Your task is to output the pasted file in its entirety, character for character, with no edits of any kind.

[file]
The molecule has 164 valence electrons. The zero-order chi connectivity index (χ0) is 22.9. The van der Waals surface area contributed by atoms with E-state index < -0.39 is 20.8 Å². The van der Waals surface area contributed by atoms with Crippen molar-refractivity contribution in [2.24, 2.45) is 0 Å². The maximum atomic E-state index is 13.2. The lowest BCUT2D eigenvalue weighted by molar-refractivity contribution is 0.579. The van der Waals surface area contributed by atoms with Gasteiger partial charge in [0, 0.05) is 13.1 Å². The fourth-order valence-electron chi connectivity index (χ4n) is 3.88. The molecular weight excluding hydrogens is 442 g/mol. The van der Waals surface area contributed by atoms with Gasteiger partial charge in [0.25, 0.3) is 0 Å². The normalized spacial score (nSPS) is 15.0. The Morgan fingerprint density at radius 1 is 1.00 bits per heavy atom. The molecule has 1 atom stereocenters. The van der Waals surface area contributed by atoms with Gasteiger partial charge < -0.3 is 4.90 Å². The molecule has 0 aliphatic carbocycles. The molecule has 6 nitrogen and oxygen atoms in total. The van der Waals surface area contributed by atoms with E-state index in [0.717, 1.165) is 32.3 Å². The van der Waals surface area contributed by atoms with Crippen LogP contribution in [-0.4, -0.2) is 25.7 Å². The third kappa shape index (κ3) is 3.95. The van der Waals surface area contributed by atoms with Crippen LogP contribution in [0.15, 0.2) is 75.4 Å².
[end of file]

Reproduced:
The molecule has 164 valence electrons. The zero-order chi connectivity index (χ0) is 22.9. The van der Waals surface area contributed by atoms with E-state index < -0.39 is 20.8 Å². The van der Waals surface area contributed by atoms with Crippen molar-refractivity contribution in [2.24, 2.45) is 0 Å². The maximum atomic E-state index is 13.2. The lowest BCUT2D eigenvalue weighted by molar-refractivity contribution is 0.579. The van der Waals surface area contributed by atoms with Gasteiger partial charge in [0, 0.05) is 13.1 Å². The fourth-order valence-electron chi connectivity index (χ4n) is 3.88. The molecular weight excluding hydrogens is 442 g/mol. The van der Waals surface area contributed by atoms with Gasteiger partial charge in [0.25, 0.3) is 0 Å². The normalized spacial score (nSPS) is 15.0. The Morgan fingerprint density at radius 1 is 1.00 bits per heavy atom. The molecule has 1 atom stereocenters. The van der Waals surface area contributed by atoms with Gasteiger partial charge < -0.3 is 4.90 Å². The molecule has 0 aliphatic carbocycles. The molecule has 6 nitrogen and oxygen atoms in total. The van der Waals surface area contributed by atoms with E-state index in [0.717, 1.165) is 32.3 Å². The van der Waals surface area contributed by atoms with Crippen LogP contribution in [-0.4, -0.2) is 25.7 Å². The third kappa shape index (κ3) is 3.95. The van der Waals surface area contributed by atoms with Crippen LogP contribution in [0.15, 0.2) is 75.4 Å².